In the first few days of the 10th Tribeca Film Festival, two documentaries detailing the lives of a pair of American icons made their world debuts: Eric Drath's "Renée" and Dori Berinstein's "Carol Channing: Larger Than Life." The former takes on Renée Richards, the first transsexual tennis player in the women's U.S. Open, while the latter is a portrait of Broadway legend Carol Channing.
Both docs take a generally conventional approach, with archival footage being mixed with an extensive variety of talking heads (for "Renée," tennis legends Billie Jean King and Martina Navratilova make appearances, while "Channing" features everyone from Barbara Walters to Debbie Reynolds to Lily Tomlin) and present-day interviews with both Richards and Channing (now 76 and 90 years old, respectively). The result is two affecting portraits of genuinely inspiring women who made a big mark on the 20th Century popular culture, both of which seemed to rouse very positive responses from their Tribeca audiences.
Unfortunately for those at the "Channing" screening - which was definitely the more enthusiastic of the two (applause greeted Channing's zingers on a good dozen occasions) - Ms. Channing herself had to cancel her attendance at the last minute do to illness. Director Berinstein expressed Channing's regret at the Q&A, and then offered the story of their connection.
"When I started working on the project when I was five," Berinstein quipped. "My parents took me to see Carol in 'Hello, Dolly!' and seeing her on stage absolutely transformed me and changed my life. I was addicted to theater from that point on."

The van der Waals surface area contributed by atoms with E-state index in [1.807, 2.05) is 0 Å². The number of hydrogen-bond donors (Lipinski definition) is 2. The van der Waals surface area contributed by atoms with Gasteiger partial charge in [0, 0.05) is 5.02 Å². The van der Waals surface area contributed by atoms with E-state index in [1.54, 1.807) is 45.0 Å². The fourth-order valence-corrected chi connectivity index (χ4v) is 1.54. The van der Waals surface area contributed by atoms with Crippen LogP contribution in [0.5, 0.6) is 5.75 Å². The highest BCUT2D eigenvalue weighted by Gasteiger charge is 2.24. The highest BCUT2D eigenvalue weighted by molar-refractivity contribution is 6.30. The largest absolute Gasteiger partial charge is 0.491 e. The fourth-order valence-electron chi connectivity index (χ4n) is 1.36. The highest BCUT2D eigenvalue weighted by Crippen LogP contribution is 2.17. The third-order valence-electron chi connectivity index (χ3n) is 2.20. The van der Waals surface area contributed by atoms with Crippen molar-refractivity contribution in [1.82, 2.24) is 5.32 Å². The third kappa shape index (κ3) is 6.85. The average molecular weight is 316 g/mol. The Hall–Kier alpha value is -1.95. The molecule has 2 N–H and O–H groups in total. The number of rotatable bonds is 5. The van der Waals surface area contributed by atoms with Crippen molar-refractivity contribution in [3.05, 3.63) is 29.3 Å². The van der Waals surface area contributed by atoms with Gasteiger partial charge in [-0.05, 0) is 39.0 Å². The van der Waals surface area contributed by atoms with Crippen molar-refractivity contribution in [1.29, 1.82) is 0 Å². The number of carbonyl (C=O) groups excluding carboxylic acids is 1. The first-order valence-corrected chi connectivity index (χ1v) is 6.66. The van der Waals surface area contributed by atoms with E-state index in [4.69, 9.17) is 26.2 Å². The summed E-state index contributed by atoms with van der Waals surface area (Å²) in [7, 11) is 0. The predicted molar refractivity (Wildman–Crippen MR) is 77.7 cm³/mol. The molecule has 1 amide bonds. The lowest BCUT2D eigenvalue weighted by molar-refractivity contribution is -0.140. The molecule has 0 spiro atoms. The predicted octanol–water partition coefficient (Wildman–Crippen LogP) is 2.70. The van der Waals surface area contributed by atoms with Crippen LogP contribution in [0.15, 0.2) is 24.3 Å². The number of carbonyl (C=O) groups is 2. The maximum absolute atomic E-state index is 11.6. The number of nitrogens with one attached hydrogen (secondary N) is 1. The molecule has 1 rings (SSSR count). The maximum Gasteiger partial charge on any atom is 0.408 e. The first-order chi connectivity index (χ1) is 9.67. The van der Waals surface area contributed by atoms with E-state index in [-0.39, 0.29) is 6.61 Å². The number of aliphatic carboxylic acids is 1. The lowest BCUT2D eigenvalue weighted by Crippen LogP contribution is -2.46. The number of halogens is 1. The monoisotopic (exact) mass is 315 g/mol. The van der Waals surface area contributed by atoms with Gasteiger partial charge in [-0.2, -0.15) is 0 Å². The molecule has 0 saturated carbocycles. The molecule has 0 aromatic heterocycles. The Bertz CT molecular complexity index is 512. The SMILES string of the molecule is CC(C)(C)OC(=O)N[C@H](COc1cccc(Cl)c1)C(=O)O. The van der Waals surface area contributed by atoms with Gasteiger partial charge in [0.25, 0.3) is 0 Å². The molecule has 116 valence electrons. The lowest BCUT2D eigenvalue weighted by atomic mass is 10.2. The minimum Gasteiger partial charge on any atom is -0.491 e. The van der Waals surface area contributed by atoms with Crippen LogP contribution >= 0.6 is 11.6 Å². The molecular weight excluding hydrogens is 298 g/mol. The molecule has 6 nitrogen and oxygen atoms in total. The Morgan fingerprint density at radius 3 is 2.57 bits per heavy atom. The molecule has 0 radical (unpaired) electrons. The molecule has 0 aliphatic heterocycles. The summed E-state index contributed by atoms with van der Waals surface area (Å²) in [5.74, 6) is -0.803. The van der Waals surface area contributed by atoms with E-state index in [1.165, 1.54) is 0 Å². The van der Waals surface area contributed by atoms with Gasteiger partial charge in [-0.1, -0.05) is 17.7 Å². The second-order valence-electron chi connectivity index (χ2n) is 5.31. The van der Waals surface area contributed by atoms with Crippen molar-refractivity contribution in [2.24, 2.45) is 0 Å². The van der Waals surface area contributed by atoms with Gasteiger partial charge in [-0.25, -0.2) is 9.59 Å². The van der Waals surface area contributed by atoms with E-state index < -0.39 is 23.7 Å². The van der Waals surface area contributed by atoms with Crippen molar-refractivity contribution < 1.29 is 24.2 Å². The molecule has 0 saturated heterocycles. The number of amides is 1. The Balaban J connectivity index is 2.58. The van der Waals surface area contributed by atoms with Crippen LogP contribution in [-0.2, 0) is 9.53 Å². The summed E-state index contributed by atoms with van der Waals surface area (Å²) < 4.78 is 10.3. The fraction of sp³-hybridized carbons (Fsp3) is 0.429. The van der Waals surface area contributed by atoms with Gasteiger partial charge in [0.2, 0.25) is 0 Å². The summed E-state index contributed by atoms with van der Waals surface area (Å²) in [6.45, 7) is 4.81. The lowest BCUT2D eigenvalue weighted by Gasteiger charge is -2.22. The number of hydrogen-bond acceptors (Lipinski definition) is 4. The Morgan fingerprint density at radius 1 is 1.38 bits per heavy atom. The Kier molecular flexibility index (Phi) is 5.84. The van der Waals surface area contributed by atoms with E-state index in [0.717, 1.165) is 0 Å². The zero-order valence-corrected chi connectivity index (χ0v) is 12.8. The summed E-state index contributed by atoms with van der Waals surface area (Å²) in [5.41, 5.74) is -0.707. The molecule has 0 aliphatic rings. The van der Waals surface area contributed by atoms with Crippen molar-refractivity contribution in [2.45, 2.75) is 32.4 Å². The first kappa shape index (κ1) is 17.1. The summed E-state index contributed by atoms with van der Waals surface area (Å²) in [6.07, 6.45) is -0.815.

Many years later, Berinstein (who was at Tribeca in 2008 with senior citizen hip-hop dance team doc "Gotta Dance") befriended Channing and was overwhelmed by what an entertaining storyteller she was.
"Stop," Berinstein recalled saying to Channing. "I don't want to hear anything else. May I please get a camera and you can tell me stories. Initially I wasn't sure what I was capturing other than stories. But as things unfolded, it became clear that this needed to be a feature film.
"Renée," on the other hand, goes to significantly darker places than "Channing" in its depiction of a clearly more challenged life. Richards was born Richard Raskind in 1934, and spent the first 40 years of her life secretly struggling with gender identity issues as she admirably managed to become a renowned eye surgeon, an exceptional and somewhat famed tennis player, and a husband and father. But after a series of failed attempts at coming to terms with her gender identity, Richard became Renée in 1975, and initially chose to abandon her life and take on a quiet life of relative solitude. But this would not last long, as her love for tennis brought her back to the courts, where she quickly rose in the ranks of women's tennis players. This resulted in an internationally publicized fight against the United States Tennis Association, and in 1977 she won the right to play as a woman. A pivotal leader in public fight for transgendered people in America, Richards displays a remarkable fortitude throughout the film, both in the historical footage and in director Drath's contemporary interviews.
Richards - who currently lives in upstate New York and continues to work as an ophthalmologist - joined Drath at the emotional Q&A for the film's world premiere at Tribeca.
"There were a lot of surprises," she said of viewing the film for the first time. "I'm going to have digest this tonight and see it again. I think that the things that impressed me the most were the remarks from my peers and my closest friends... A lot of these seats are populated with those people right here, right now. From the tennis world, from the medical world... I'm very fortunate and was able to endure and carry on and do all that I did have the support of all of them. They took care of me, and they still do."
Both "Renée" and "Carol Channing: Larger Than Life" continue to screen through the end of the Tribeca Film Festival this weekend.